Ideally an organization will not become an easement holder unless it is fully willing and able to manage the easement. If it is not willing and able, but needs the right to intervene in certain circumstances to protect its conservation interests, it will instead be better served by becoming an easement beneficiary, as described later in this guide. However, there are instances in which the requirements of a project funder necessitate a unit of government or another organization to be named as an easement holder, whether or not it intends to actively participate in easement management. In such cases, that holder often turns to the other holder to manage the easement. After all, if one holder is investing its time and resources into easement management on its own account, why not let that holder perform for both holders? Seems simple and straightforward but, as discussed below, both holders need to be aware of unintended consequences and potential pitfalls.
An easement holder managing an easement for itself alone answers only to its own governing board. An easement holder managing an easement both for itself and another holder answers to its own governing board and, in its capacity as manager holder, answers to the other holder as well. What legal and ethical concerns must the manager holder consider in taking on this dual role? What about the non-manager holder? Does the law reward its passive approach and let the other holder shoulder all of the burdens? To find the answers to these questions under applicable law, the first step is to categorize the relationship. The category that most closely fits the “one holder providing services for both” scenario is the law of agency. The manager holder is providing easement management services both for itself and as agent for the other holder (its client or, using legal terminology, its principal).
The principal-agent relationship does not alter the independence of each holder and the separate responsibilities of each holder. Each holder remains at all times an independent actor retaining full right and power to act on behalf of itself.
The principal-agent relationship lasts only for so long as neither holder terminates it; in other words, it is terminable at will. The Holder Agreement may provide for a minimum term or a notice period before termination is effective but, in general, both holders are free to go their separate ways. Neither has made any long-term commitment to the other to take actions or make decisions together, not separately. This is a key feature that distinguishes the principal agent relationship from the partnering arrangement discussed below.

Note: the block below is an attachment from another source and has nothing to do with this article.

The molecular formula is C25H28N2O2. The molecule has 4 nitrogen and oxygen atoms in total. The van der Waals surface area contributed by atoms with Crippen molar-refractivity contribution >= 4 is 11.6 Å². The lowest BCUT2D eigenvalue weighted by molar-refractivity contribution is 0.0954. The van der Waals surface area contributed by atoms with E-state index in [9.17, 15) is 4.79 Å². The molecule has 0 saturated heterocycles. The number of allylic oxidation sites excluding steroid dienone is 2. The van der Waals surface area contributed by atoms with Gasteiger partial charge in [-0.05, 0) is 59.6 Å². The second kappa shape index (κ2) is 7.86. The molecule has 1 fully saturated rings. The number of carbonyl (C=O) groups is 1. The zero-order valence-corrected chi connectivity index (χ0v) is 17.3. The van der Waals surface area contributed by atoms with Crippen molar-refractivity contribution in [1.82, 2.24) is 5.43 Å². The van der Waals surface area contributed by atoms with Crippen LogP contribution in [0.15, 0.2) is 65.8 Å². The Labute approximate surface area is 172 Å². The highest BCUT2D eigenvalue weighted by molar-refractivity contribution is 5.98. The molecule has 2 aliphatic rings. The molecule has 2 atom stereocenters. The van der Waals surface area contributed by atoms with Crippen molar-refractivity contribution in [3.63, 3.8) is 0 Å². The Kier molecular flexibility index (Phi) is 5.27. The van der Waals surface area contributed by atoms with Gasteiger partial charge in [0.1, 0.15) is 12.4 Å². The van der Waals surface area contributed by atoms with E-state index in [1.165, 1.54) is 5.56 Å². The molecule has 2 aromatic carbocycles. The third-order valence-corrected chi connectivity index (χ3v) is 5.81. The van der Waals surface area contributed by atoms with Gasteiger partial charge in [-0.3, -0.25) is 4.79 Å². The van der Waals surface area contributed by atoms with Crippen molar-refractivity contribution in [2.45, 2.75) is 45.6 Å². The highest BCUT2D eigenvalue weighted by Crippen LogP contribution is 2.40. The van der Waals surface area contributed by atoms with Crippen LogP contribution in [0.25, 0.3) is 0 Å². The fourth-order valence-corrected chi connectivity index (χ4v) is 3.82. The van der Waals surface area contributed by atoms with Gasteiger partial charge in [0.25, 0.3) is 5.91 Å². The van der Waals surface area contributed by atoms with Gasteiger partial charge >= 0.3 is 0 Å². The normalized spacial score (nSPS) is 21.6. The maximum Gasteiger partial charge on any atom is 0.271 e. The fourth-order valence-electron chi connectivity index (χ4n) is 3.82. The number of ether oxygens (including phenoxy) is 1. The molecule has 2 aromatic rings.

The trickiest aspect of the principal-agent relationship is that the parties may form the relationship without realizing or intending it. An agency may be created by implication or course of conduct.
Example: The Township is legally bound by ordinance to be holder of any easement it acquires with municipal funds; however, the Township does not have the staff or the expertise to provide easement management services on a regular basis. The Township sees that it can avoid the burden of management yet still achieve conservation by relying on a second holder, the Land Trust. Over the ensuing years, the Township relies upon the Land Trust to perform all easement management; the Land Trust has assumed the role of easement manager; and the landowners have come to rely upon the Land Trust in that capacity.
In the above example, the Land Trust is managing the easement on behalf of itself as well as the Township; thus, whether or not they enter into a formal agreement, a court is likely to resolve issues pertaining to their easement management responsibilities by applying the legal rules governing a principal-agent relationship.
When the legal rules applicable to agency are applied to an informally created principal-agent relationship, the parties may be surprised by the unintended consequences and pitfalls, for example one holder’s ability to bind the other to a decision or for one holder to be liable for the actions of the other. These surprises may be avoided by good planning and formalizing the relationship with an appropriate Holder Agreement.
Under the legal rules applicable to agency, the agent is authorized to act on behalf of its principal. This rule protects those who reasonably rely upon an agent’s apparent authority. In the above example, the landowners have become accustomed to dealing solely with the Land Trust on easement management issues; thus, it may be reasonable for them to rely upon the Land Trust’s apparent authority for all easement management issues. If the Township expects to retain its right to approve certain critical management decisions, it needs to make that clear to the Land Trust and landowners.